Violence, Displacement, and Support for Internally Displaced Persons: Evidence from Syria

Alexandra C. Hartman, Benjamin S. Morse, and Sigrid Weber

Journal of Conflict Resolution,


This paper investigates the relationship between violence, altruism, and intergroup behavior during conflict. In particular, the authors examine whether past experiences of violence shape an individual’s willingness to host IDPs in Syria. Specifically, they consider whether past experiences of violence affect: (a) whether and for how long an individual decides to host IDPs; and (b) how much weight an individual assigns to indicators of need relative to ethnic and religious identity when deciding who to host. The authors hypothesize that victimization and suffering can lead to greater empathy, which in turn can motivate altruistic behavior toward those in need regardless of their ethnic or religious identity.

The analysis draws on survey data collected in December 2017 from over 2,000 Syrians living in rebel-held regions where many IDPs sought refuge. The survey collected information on past experiences of violence, whether respondents were currently hosting IDPs from other parts of Syria, and whether they would be willing to host additional IDPs should the need arise. Respondents were presented with descriptions of hypothetical IDP families whose attributes varied along several dimensions (e.g. ethnic and religious identity, gender of household head, level of need, and occupation) and asked to choose which family they would rather host, given their limited resources. 44 percent of respondents were hosting an IDP at the time the survey was administered.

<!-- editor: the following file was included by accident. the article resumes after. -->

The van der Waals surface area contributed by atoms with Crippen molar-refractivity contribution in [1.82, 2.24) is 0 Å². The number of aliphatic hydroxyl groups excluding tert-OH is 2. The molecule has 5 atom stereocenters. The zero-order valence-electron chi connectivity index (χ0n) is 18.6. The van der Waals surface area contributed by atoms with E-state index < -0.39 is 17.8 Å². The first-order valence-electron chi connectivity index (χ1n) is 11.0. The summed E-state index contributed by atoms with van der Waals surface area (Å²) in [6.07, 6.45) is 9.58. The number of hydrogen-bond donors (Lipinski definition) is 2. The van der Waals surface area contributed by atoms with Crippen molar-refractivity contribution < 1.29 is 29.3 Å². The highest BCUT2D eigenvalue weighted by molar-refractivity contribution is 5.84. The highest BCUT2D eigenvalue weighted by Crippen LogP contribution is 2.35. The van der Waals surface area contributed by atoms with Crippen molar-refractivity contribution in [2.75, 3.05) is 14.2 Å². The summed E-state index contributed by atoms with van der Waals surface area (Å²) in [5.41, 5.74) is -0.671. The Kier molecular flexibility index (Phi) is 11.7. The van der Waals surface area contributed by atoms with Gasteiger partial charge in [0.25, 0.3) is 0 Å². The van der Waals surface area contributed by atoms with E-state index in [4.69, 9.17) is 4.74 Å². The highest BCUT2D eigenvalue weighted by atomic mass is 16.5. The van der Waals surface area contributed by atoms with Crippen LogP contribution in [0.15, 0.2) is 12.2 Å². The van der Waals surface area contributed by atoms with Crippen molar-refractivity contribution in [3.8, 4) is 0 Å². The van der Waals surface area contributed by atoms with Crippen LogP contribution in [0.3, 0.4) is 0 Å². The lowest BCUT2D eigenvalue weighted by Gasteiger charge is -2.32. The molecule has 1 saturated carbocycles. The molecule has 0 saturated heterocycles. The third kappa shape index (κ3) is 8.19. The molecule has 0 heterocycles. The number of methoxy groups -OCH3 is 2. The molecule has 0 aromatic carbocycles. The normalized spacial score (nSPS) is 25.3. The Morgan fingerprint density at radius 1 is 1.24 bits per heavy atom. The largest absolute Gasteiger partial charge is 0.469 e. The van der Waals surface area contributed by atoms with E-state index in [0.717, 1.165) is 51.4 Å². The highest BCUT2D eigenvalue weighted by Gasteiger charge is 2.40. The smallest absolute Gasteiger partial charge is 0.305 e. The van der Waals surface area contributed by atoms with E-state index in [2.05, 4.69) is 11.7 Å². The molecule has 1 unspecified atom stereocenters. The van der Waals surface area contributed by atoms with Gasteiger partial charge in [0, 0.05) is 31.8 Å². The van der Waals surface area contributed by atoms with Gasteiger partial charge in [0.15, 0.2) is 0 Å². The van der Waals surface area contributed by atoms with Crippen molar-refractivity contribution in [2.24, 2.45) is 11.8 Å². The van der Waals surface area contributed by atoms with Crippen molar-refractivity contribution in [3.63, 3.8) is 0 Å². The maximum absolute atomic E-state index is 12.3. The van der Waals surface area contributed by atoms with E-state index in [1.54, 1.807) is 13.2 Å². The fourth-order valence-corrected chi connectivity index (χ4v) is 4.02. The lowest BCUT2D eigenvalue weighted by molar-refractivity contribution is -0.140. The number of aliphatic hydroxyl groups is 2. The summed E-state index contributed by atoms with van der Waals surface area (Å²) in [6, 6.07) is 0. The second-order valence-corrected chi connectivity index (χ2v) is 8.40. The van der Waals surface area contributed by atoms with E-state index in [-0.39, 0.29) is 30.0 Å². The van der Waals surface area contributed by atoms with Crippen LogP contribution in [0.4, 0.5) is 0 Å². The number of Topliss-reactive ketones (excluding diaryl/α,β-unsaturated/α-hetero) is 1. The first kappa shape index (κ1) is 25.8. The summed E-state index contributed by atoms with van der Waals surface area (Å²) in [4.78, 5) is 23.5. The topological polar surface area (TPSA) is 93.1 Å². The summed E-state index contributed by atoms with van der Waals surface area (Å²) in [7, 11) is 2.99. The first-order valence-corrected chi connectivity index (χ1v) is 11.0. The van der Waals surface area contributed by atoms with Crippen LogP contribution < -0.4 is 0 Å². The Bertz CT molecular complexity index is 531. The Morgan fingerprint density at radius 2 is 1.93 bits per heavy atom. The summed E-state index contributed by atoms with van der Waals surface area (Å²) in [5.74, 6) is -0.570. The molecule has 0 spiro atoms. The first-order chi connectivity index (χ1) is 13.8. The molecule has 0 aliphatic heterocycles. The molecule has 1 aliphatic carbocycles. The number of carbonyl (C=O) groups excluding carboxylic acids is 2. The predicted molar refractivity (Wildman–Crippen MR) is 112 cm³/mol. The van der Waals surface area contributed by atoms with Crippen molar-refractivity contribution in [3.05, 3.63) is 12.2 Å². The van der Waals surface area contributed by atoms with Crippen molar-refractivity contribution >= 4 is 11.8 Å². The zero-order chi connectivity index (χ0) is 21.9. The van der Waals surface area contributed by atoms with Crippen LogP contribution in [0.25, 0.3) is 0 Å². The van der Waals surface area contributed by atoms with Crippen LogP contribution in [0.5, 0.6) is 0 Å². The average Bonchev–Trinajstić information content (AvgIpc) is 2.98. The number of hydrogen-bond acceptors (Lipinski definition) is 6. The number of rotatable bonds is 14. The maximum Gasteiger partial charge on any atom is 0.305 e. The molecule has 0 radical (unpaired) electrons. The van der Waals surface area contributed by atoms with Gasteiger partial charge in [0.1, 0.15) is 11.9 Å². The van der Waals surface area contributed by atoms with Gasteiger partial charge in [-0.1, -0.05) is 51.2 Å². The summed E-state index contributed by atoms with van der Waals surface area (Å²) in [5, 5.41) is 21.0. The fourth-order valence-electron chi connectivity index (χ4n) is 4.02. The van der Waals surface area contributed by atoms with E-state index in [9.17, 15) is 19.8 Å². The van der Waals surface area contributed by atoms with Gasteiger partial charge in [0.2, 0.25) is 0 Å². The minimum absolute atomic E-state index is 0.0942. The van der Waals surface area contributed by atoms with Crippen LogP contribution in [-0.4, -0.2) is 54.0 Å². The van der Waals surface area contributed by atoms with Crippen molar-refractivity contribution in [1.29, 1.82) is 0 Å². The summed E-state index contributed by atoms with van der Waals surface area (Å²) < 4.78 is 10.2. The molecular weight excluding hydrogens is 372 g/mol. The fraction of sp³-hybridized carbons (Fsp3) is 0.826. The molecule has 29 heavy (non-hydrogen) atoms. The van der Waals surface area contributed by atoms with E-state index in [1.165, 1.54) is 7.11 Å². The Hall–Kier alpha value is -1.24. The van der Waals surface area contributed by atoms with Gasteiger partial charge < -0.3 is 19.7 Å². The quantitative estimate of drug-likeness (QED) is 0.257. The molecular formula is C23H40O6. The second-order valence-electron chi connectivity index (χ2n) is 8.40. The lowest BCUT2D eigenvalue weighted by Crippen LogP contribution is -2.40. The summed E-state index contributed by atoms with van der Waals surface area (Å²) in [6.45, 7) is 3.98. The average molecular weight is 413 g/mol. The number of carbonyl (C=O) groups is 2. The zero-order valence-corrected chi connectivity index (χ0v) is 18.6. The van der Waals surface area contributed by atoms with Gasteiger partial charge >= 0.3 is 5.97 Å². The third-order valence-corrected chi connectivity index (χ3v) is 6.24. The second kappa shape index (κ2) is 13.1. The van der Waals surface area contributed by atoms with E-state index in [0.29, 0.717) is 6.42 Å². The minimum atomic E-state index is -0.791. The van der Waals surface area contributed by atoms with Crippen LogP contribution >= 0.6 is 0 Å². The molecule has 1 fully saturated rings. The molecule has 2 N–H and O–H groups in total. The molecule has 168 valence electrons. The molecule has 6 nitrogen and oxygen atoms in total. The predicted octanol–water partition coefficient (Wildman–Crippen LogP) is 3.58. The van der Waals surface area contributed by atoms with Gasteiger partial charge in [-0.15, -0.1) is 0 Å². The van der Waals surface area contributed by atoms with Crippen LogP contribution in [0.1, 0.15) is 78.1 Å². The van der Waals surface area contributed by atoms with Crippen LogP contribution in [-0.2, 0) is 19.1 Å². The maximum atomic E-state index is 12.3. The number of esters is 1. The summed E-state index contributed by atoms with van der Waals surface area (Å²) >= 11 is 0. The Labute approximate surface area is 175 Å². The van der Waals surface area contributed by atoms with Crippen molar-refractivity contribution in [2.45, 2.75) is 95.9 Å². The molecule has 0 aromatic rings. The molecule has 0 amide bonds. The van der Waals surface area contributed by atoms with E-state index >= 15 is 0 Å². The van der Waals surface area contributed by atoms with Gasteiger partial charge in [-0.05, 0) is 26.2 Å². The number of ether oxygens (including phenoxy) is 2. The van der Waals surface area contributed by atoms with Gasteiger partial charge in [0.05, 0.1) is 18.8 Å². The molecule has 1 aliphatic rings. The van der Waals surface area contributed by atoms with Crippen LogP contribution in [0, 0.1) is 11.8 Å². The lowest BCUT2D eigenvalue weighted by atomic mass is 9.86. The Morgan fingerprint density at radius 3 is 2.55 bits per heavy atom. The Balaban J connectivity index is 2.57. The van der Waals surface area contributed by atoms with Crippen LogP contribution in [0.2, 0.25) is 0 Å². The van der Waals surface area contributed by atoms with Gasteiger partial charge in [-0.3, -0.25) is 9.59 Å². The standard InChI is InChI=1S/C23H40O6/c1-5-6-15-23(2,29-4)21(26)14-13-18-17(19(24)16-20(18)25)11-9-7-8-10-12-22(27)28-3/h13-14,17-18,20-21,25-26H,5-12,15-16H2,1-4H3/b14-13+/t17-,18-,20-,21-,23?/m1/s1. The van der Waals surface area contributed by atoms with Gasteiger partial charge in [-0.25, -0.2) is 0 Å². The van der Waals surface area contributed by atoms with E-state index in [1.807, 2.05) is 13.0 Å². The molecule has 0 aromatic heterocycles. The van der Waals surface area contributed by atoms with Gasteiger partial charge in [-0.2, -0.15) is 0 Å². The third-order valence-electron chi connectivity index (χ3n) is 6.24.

Main findings:

  • Syrians who previously experienced violence were more likely to host IDPs, relative to those who experienced less violence. A one standard deviation increase in violence is associated with a 5 percentage point increase in the likelihood of hosting IDPs and an additional 12 person-months of hosting overall.
  • Syrians previously exposed to violence were more likely to host sick and vulnerable IDPs and outgroup IDPs from the Kurdish ethnic minority, relative to those who experienced less violence. Whereas residents with below average exposure to violence and displacement discriminate against Kurdish families and families with sick children, residents with above average prior exposure to violence do not appear to discriminate and tend to prefer hosting families with sick children.
  • However, Sunni Muslims previously exposed to violence were less likely to host IDPs from the Christian minority, possibly due to their association with the Assad regime. Among Sunni Muslims, previous experiences of violence are associated with a lower willingness to host Christian IDPs, relative to those with less exposure. This is attributed to resentment of Assyrian Christians for their support for the Assad regime.

The authors conclude that altruism born of suffering can motivate decisions to host IDPs. However, altruism born of suffering is unlikely to extend to all outgroups, especially those associated with rival parties in the conflict. The findings suggest that sectarian politics come into play, i.e. whereas altruism toward apolitical outgroups may increase in the aftermath of violence, altruism toward outgroups associated with rival parties in the conflict may decrease due to blame attribution, the heightened importance of self-interested security concerns, or other mechanisms associated with parochial altruism.